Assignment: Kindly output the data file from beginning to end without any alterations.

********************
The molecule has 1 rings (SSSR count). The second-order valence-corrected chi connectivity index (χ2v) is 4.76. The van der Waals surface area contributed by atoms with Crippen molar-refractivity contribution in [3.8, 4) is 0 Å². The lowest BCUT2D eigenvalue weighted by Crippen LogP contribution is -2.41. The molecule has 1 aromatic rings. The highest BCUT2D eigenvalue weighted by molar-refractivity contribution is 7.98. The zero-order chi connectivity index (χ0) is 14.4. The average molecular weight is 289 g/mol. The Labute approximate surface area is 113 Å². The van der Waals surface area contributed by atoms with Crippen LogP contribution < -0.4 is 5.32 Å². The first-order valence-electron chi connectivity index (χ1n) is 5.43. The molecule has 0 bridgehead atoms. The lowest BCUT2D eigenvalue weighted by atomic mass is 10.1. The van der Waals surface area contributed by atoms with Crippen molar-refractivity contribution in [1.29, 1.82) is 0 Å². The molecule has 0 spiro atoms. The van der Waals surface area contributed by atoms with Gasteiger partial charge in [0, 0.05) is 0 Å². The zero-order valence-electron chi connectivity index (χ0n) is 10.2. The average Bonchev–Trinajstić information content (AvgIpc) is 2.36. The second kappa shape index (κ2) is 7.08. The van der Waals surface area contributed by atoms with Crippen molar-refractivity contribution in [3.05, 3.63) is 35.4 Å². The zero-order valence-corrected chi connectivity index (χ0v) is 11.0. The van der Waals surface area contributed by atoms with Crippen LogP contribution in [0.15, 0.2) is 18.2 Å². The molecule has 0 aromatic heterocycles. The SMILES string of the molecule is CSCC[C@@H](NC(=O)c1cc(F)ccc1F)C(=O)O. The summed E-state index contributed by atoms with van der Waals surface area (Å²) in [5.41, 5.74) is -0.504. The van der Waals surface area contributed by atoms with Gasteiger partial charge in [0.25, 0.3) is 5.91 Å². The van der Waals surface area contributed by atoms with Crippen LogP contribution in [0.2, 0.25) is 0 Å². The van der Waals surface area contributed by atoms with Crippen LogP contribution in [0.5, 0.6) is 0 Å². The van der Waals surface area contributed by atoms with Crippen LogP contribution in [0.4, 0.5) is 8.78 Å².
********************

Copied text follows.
The molecule has 1 rings (SSSR count). The second-order valence-corrected chi connectivity index (χ2v) is 4.76. The van der Waals surface area contributed by atoms with Crippen molar-refractivity contribution in [3.8, 4) is 0 Å². The lowest BCUT2D eigenvalue weighted by Crippen LogP contribution is -2.41. The molecule has 1 aromatic rings. The highest BCUT2D eigenvalue weighted by molar-refractivity contribution is 7.98. The zero-order chi connectivity index (χ0) is 14.4. The average molecular weight is 289 g/mol. The Labute approximate surface area is 113 Å². The van der Waals surface area contributed by atoms with Crippen LogP contribution < -0.4 is 5.32 Å². The first-order valence-electron chi connectivity index (χ1n) is 5.43. The molecule has 0 bridgehead atoms. The lowest BCUT2D eigenvalue weighted by atomic mass is 10.1. The van der Waals surface area contributed by atoms with Crippen molar-refractivity contribution in [1.29, 1.82) is 0 Å². The molecule has 0 spiro atoms. The van der Waals surface area contributed by atoms with Gasteiger partial charge in [0, 0.05) is 0 Å². The zero-order valence-electron chi connectivity index (χ0n) is 10.2. The average Bonchev–Trinajstić information content (AvgIpc) is 2.36. The second kappa shape index (κ2) is 7.08. The van der Waals surface area contributed by atoms with Crippen molar-refractivity contribution in [3.05, 3.63) is 35.4 Å². The zero-order valence-corrected chi connectivity index (χ0v) is 11.0. The van der Waals surface area contributed by atoms with Crippen LogP contribution in [0.15, 0.2) is 18.2 Å². The molecule has 0 aromatic heterocycles. The SMILES string of the molecule is CSCC[C@@H](NC(=O)c1cc(F)ccc1F)C(=O)O. The summed E-state index contributed by atoms with van der Waals surface area (Å²) in [5.41, 5.74) is -0.504. The van der Waals surface area contributed by atoms with Gasteiger partial charge in [0.25, 0.3) is 5.91 Å². The van der Waals surface area contributed by atoms with Crippen LogP contribution in [0.2, 0.25) is 0 Å². The van der Waals surface area contributed by atoms with Crippen LogP contribution in [0.5, 0.6) is 0 Å². The van der Waals surface area contributed by atoms with Crippen LogP contribution in [0.4, 0.5) is 8.78 Å².